High-Fence 226-Inch Whitetail Escapes, Shot in Louisiana

High-Fence 226-Inch Whitetail Escapes, Shot in Louisiana

Jacey Broussard doesn't mess around when it comes to big bucks.

The Louisiana native had just bought a brand new bow over the summer and had every intention of using it all season long. But the first time she saw that buck, she knew it was time to get down to business.

And now she has quite the trophy to show for it.

Trading her bow for a 7mm Mag, Broussard shot this 226-inch monster whitetail over Thanksgiving weekend on her father's property near Moss Bluff in Calcasieu Parish, La.

It's a kill that almost didn't happen. Broussard later found out that the buck -- which weighed just 160 pounds -- was an escapee from a fenced-in deer enclosure over a mile-and-a-half away. Escape is probably one decision the deer regretted.

And therein lies the problem. The 31-point beast isn't going in the record books, according to a report from KPLC-TV. Because the deer was tagged and owned by the RiverRoad Whitetails ranch, the deer cannot qualify as a state record.

Broussard said she had tracked the buck for nearly a month on her father-in-law's 480-acre property near Moss Bluff. She first spotted the buck while training her horse on the property, and said she couldn't believe her eyes when she saw it.

"I honestly for s second I couldn't believe it was a whitetail," Broussard said. "That's how big this deer was."

For the next few months, Broussard and her family tracked the buck with trail cameras. She spotted the deer several times in a treestand set up about 26.5 yards from a feeder, but the sightings amounted strictly to close calls, including two straight days where the buck -- which Jacey said "sounded like a train" coming through the brush -- made an appearance close to her stand before disappearing back into the brush.

Some taunting from her father-in-law, who jokingly printed off trail cam photos of the deer on Thanksgiving, only motivated her more.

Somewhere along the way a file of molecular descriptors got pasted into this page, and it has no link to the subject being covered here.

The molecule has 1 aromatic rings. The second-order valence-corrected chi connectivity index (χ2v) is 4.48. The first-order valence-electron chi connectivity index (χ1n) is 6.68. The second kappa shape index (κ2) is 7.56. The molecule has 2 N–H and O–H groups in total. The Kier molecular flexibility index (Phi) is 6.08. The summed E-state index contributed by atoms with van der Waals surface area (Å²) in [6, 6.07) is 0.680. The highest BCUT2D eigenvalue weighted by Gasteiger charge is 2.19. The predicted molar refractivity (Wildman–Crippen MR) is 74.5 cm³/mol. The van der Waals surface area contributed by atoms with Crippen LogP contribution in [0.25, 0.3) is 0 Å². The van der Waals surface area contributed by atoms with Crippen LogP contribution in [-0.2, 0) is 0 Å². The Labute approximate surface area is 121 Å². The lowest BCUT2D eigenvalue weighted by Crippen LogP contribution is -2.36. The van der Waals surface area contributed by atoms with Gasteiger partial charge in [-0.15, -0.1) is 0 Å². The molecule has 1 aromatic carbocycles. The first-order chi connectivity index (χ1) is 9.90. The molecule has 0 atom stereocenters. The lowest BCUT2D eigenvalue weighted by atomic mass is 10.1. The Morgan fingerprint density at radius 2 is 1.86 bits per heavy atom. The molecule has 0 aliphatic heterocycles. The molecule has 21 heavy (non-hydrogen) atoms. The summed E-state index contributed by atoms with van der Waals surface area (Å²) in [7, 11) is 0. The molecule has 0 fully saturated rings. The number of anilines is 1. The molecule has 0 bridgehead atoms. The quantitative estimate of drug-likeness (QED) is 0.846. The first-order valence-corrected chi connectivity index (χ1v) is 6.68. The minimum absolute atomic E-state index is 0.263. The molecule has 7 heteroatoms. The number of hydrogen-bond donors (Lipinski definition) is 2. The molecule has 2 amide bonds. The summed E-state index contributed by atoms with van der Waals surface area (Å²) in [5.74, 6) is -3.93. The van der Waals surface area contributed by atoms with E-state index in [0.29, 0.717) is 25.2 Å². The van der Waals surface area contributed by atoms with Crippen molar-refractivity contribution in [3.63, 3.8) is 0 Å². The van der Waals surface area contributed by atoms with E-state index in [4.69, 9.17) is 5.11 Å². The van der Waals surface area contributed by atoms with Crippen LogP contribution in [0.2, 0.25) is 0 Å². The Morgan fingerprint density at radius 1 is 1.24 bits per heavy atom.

The following Saturday, Broussard returned to the stand, dead-set on getting the kill. At first, she said, she played on her cell phone to keep her awake and occupied, but decided to get serious at about 8:30 a.m., put her gloves on and put the phone away.

"It wasn't 10 minutes later, he comes running out to my right ... and he ran between me and the feeder, and I shot him when he was running," she said. "He jumped straight up in the air, and his left leg kind of locked up on his side and he took off running. He fell maybe 15-20 yards to my left.

"It was crazy. I couldn't believe I finally got this deer after all the hard work and my father-in-law just torturing me about it. It just still amazed me that I saw him four different times and I was the only one to see him until everybody came up to see him that afternoon."

It wasn't long after the family discovered the buck had been tagged and was owned by RiverRoad Whitetails ranch, managed by Gene Trahan, who had done business with Broussard's father-in-law in the past, she said, speculating that the deer had probably escaped the ranch several weeks ago when an electric fence was being renovated.

Broussard said Trahan and the ranch employees have been great about the situation. In most cases, hunters who shoot tagged deer must reimburse the owner for the amount of the animal, and may be asked to return the kill. In this case, however, Broussard said Trahan was thrilled that she was the one to shoot it -- he even allowed her to keep the deer, which is currently at Steve German's Taxidermy Art in Westlake, La. The buck will soon be mounted at Broussard's home.

"They've been just amazing," Broussard said the ranch officials. "... They've been so great about this deer."

But what about the record? Well that's secondary, if you ask Broussard. Though she had originally heard the tag wouldn't have mattered in Boone & Crockett scoring, that didn't quite turn out -- a tough break, considering the reigning Louisiana buck scored 195. Still, though the record eluded her, Broussard said it can't possibly take away from the experience.

"There's nothing on Earth that can take that away," Broussard said.

What do you think? Are high-fence escapees eligible for the record books, or should they be disqualified?

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